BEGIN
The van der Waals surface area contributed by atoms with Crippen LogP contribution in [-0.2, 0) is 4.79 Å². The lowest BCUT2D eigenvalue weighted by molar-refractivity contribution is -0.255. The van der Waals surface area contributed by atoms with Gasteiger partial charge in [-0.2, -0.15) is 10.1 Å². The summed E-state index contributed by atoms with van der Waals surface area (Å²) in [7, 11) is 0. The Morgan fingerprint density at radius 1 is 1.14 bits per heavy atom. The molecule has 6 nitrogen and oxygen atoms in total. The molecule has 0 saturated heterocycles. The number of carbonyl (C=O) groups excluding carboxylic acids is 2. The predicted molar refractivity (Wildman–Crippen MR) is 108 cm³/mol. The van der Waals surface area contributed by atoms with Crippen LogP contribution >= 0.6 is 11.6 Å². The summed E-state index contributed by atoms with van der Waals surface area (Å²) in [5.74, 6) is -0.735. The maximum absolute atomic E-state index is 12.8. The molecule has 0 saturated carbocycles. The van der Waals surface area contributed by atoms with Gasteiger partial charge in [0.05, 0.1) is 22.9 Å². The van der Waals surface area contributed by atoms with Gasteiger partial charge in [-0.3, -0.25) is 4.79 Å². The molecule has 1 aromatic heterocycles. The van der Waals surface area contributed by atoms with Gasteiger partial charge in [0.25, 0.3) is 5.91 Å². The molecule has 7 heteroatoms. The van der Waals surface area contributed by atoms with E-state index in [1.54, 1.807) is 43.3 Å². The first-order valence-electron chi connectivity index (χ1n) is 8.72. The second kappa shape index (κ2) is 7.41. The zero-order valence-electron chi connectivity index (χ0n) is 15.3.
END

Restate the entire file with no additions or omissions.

The van der Waals surface area contributed by atoms with Crippen LogP contribution in [-0.2, 0) is 4.79 Å². The lowest BCUT2D eigenvalue weighted by molar-refractivity contribution is -0.255. The van der Waals surface area contributed by atoms with Gasteiger partial charge in [-0.2, -0.15) is 10.1 Å². The summed E-state index contributed by atoms with van der Waals surface area (Å²) in [7, 11) is 0. The Morgan fingerprint density at radius 1 is 1.14 bits per heavy atom. The molecule has 6 nitrogen and oxygen atoms in total. The molecule has 0 saturated heterocycles. The number of carbonyl (C=O) groups excluding carboxylic acids is 2. The predicted molar refractivity (Wildman–Crippen MR) is 108 cm³/mol. The van der Waals surface area contributed by atoms with Crippen LogP contribution >= 0.6 is 11.6 Å². The summed E-state index contributed by atoms with van der Waals surface area (Å²) in [5.74, 6) is -0.735. The maximum absolute atomic E-state index is 12.8. The molecule has 0 saturated carbocycles. The van der Waals surface area contributed by atoms with Gasteiger partial charge in [0.05, 0.1) is 22.9 Å². The van der Waals surface area contributed by atoms with Gasteiger partial charge in [-0.3, -0.25) is 4.79 Å². The molecule has 1 aromatic heterocycles. The van der Waals surface area contributed by atoms with Gasteiger partial charge in [0.25, 0.3) is 5.91 Å². The molecule has 7 heteroatoms. The van der Waals surface area contributed by atoms with E-state index in [1.54, 1.807) is 43.3 Å². The first-order valence-electron chi connectivity index (χ1n) is 8.72. The second kappa shape index (κ2) is 7.41. The zero-order valence-electron chi connectivity index (χ0n) is 15.3.